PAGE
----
- Delaney, K. R., Shattell, M. & Johnson, M. E. (2017). Capturing the interpersonal process of psychiatric nurses: A model for engagement. Archives of Psychiatric Nursing, 31(6), 634–640. https://doi.org/10.1016/j.apnu.2017.08.003 PMID: doi:10.1016/j.apnu.2017.08.003 [CrossRef]29179832
- Douglas-Hall, P. & Whicher, E. V. (2015). ‘As required’ medication regimens for seriously mentally ill people in hospital. Cochrane Database of Systematic Reviews, 12, CD003441. https://doi.org/10.1002/14651858.CD003441.pub3 PMID:26689942
- Haw, C. & Wolstencroft, L. (2014). A study of the use of sedative PRN medication in patients at a secure hospital. Journal of Forensic Psychiatry & Psychology, 25(3), 307–320. https://doi.org/10.1080/14789949.2014.911948 doi:10.1080/14789949.2014.911948 [CrossRef]
- Iyendo, T. O. (2017). Sound as a supportive design intervention for improving health care experience in the clinical ecosystem: A qualitative study. Complementary Therapies in Clinical Practice, 29, 58–96. https://doi.org/10.1016/j.ctcp.2017.08.004 PMID: doi:10.1016/j.ctcp.2017.08.004 [CrossRef]29122270
- Lindsey, P. L. & Buckwalter, K. C. (2012). Administration of PRN medications and use of nonpharmacologic interventions in acute geropsychiatric settings: Implications for practice. Journal of the American Psychiatric Nurses Association, 18(2), 82–90. https://doi.org/10.1177/1078390312438768 PMID: doi:10.1177/1078390312438768 [CrossRef]22442015
- MacDonald, J., Garvie, C., Gordon, S., Huthwaite, M., Mathieson, F., Wood, A. J. & Romans, S. (2015). ‘Is it the crime of the century?’: Factors for psychiatrists and service users that influence the long-term prescription of hypnosedatives. International Clinical Psychopharmacology, 30(4), 193–201. https://doi.org/10.1097/YIC.0000000000000073 PMID: doi:10.1097/YIC.0000000000000073 [CrossRef]25918885
- Martin, K., Arora, V., Fischler, I. & Tremblay, R. (2017). Descriptive analysis of pro re nata medication use at a Canadian psychiatric hospital. International Journal of Mental Health Nursing, 26(4), 402–408. https://doi.org/10.1111/inm.12265 PMID: doi:10.1111/inm.12265 [CrossRef]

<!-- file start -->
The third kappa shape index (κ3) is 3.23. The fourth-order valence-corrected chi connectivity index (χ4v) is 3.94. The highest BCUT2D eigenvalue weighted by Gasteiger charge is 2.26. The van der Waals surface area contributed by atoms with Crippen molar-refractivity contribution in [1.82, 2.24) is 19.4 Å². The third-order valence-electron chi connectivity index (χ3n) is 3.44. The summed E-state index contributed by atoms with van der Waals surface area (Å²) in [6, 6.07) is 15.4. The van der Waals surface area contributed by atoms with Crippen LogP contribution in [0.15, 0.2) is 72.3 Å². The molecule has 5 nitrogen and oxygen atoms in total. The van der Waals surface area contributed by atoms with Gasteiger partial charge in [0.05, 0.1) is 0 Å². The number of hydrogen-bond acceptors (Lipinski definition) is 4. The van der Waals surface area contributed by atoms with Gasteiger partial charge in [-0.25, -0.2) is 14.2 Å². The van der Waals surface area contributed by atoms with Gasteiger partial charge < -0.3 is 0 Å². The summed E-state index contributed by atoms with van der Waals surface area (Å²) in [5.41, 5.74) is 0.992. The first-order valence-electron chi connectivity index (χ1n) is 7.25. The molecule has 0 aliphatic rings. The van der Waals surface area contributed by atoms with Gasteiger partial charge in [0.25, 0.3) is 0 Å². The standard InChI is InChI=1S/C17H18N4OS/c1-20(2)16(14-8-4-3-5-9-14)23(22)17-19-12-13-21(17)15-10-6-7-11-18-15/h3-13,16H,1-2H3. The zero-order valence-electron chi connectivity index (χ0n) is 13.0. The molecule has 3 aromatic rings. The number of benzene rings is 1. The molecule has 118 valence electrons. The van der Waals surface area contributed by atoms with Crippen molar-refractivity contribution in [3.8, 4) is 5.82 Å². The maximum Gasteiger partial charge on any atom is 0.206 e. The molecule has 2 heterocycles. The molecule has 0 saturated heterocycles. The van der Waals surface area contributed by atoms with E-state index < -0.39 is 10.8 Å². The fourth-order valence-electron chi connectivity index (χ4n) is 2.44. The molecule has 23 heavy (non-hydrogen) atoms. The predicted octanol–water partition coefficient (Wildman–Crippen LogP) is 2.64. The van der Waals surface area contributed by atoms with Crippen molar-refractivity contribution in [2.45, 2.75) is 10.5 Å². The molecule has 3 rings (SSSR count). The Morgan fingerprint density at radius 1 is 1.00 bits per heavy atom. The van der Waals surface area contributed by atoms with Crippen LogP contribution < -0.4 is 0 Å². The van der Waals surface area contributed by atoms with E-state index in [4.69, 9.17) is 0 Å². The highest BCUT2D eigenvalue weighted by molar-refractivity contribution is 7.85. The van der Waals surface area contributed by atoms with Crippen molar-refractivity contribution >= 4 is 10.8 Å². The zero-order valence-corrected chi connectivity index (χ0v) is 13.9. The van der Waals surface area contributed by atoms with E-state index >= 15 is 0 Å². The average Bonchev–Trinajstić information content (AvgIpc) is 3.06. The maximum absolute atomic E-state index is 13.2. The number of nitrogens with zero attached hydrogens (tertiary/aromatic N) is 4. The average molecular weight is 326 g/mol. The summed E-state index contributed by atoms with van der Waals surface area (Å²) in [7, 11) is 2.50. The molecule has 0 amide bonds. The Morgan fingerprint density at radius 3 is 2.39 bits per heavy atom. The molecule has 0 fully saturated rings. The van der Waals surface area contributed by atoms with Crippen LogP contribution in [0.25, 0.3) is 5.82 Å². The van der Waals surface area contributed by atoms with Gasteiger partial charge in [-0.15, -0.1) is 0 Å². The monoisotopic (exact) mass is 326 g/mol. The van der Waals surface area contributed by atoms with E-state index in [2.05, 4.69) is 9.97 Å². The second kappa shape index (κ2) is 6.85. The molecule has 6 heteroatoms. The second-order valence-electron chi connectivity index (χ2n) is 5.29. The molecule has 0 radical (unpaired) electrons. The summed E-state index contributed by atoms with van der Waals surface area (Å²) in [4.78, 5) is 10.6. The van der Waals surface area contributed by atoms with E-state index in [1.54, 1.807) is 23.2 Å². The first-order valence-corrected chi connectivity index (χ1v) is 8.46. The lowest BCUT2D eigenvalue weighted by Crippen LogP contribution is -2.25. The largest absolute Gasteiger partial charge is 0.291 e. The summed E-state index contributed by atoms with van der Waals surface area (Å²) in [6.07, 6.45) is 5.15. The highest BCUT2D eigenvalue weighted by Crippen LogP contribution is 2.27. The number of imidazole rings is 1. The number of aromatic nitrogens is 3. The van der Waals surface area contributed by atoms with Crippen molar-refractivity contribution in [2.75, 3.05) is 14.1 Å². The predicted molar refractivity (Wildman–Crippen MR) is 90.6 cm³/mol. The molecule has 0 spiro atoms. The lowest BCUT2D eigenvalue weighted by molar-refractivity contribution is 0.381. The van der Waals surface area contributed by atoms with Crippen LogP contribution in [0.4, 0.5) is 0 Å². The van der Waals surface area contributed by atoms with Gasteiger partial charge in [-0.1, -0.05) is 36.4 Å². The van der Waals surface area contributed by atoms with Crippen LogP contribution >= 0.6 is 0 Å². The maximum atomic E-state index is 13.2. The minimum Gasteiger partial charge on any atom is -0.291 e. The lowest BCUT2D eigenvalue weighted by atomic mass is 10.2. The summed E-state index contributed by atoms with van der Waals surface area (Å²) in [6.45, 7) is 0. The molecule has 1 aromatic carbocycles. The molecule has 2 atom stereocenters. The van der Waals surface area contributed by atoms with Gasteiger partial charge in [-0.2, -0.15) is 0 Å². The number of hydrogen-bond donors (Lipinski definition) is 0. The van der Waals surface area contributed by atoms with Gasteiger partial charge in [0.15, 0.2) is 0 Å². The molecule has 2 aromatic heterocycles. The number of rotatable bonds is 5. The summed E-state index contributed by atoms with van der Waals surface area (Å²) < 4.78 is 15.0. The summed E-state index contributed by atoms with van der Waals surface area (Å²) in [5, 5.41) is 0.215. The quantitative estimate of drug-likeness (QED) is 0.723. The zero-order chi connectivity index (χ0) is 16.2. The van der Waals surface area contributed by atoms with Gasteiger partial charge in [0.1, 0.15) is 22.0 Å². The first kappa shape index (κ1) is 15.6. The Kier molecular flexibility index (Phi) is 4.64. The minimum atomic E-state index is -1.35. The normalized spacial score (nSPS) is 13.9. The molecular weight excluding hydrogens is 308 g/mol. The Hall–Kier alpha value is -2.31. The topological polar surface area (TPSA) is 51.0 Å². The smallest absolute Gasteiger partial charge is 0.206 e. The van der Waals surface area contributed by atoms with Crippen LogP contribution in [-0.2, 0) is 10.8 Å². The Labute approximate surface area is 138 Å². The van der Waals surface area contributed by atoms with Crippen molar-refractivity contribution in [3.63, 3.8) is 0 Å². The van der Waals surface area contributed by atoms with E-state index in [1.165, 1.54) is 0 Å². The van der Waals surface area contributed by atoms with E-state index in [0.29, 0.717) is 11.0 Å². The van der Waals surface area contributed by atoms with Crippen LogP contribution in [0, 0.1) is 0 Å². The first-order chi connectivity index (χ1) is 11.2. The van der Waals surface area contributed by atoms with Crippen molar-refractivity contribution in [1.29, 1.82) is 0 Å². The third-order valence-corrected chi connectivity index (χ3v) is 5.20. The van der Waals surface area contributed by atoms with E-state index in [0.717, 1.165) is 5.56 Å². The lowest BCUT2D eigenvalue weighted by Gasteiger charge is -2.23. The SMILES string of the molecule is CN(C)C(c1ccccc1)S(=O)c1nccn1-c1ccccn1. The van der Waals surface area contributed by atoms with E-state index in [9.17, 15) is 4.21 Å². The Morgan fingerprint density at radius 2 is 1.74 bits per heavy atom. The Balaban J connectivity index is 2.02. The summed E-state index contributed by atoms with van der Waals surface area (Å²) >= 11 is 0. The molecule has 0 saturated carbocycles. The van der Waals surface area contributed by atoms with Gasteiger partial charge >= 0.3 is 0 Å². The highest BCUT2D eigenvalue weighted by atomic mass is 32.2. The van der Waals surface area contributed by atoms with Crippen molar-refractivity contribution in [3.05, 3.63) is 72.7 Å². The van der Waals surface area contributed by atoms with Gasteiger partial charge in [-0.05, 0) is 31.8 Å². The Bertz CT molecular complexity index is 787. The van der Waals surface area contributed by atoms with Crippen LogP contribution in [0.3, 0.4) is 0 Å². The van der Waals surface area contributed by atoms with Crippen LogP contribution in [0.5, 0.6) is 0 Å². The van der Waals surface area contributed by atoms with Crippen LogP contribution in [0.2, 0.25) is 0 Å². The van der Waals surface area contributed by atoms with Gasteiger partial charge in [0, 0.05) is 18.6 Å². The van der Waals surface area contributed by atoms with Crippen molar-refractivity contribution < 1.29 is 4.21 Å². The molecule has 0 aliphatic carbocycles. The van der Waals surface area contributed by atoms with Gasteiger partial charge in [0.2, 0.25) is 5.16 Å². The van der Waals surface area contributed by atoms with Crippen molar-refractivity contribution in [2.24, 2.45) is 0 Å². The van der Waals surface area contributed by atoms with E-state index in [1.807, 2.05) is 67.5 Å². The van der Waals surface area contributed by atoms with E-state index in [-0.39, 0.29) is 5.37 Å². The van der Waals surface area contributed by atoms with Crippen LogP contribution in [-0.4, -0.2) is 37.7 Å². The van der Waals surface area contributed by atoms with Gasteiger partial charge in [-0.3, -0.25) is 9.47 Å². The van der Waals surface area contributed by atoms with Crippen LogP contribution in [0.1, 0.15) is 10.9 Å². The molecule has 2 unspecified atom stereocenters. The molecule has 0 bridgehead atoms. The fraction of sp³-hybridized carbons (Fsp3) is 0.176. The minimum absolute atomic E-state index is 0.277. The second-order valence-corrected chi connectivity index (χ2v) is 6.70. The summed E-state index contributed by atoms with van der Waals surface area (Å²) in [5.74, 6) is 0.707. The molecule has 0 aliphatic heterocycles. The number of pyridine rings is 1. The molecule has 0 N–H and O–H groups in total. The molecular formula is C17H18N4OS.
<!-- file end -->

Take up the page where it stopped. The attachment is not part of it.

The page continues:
- Martin, K., Arora, V., Fischler, I. & Tremblay, R. (2018). Analysis of non-pharmacological interventions attempted prior to pro re nata medication use. International Journal of Mental Health Nursing, 27(1), 296–302. https://doi.org/10.1111/inm.12320 PMID: doi:10.1111/inm.12320 [CrossRef]
- Martin, K., Ham, E. & Hilton, N. Z. (2018). Staff and patient accounts of PRN medication administration and nonpharmacological interventions for anxiety. International Journal of Mental Health Nursing, 27(6), 1834–1841. https://doi.org/10.1111/inm.12492 PMID: doi:10.1111/inm.12492 [CrossRef]29851211
- Meredith, P., Yeates, H., Greaves, A., Taylor, M., Slattery, M., Charters, M. & Hill, M. (2018). Preparing mental health professionals for new directions in mental health practice: Evaluating the sensory approaches e-learning training package. International Journal of Mental Health Nursing, 27(1), 106–115. https://doi.org/10.1111/inm.12299 PMID: doi:10.1111/inm.12299 [CrossRef]
- Mistler, L. A., Ben-Zeev, D., Carpenter-Song, E., Brunette, M. F. & Friedman, M. J. (2017). Mobile mindfulness intervention on an acute psychiatric unit: Feasibility and acceptability study. Journal of Medical Internet Research-Mental Health, 4(3), e34. https://doi.org/10.2196/mental.7717 PMID:28827214
- Murphy, M. J. & Peterson, M. J. (2015). Sleep disturbances in depression. Sleep Medicine Clinics, 10(1), 17–23. https://doi.org/10.1016/j.jsmc.2014.11.009 PMID: doi:10.1016/j.jsmc.2014.11.009 [CrossRef]26055669
- Peters, S. M., Knauf, K. Q., Derbidge, C. M., Kimmel, R. & Vannoy, S. (2015). Demographic and clinical factors associated with benzodiazepine prescription at discharge from psychiatric inpatient treatment. General Hospital Psychiatry, 37(6), 595–600. https://doi.org/10.1016/j.genhosp-psych.2015.06.004 PMID: doi:10.1016/j.genhosppsych.2015.06.004 [CrossRef]26139289
- Ross, J., Bowers, L. & Stewart, D. (2012). Conflict and containment events in inpatient psychiatric units. Journal of Clinical Nursing, 21(15–16), 2306–2315. https://doi.org/10.1111/j.1365-2702.2012.04073.x PMID: doi:10.1111/j.1365-2702.2012.04073.x [CrossRef]22788564
- Stewart, D., Robson, D., Chaplin, R., Quirk, A. & Bowers, L. (2012). Behavioural antecedents to pro re nata psychotropic medication administration on acute psychiatric wards. International Journal of Mental Health Nursing, 21(6), 540–549. https://doi.org/10.1111/j.1447-0349.2012.00834.x PMID: doi:10.1111/j.1447-0349.2012.00834.x [CrossRef]22863295
- Usher, K., Baker, J. A. & Holmes, C. A. (2010). Understanding clinical decision making for PRN medication in mental health inpatient facilities. Journal of Psychiatric and Mental Health Nursing, 17(6), 558–564. https://doi.org/10.1111/j.1365-2850.2010.01565.x PMID: doi:10.1111/j.1365-2850.2010.01565.x [CrossRef]20633084
- Usher, K., Baker, J. A., Holmes, C. & Stocks, B. (2009). Clinical decision-making for ‘as needed’ medications in mental health care. Journal of Advanced Nursing, 65(5), 981–991. https://doi.org/10.1111/j.1365-2648.2008.04957.x PMID: doi:10.1111/j.1365-2648.2008.04957.x [CrossRef]19291187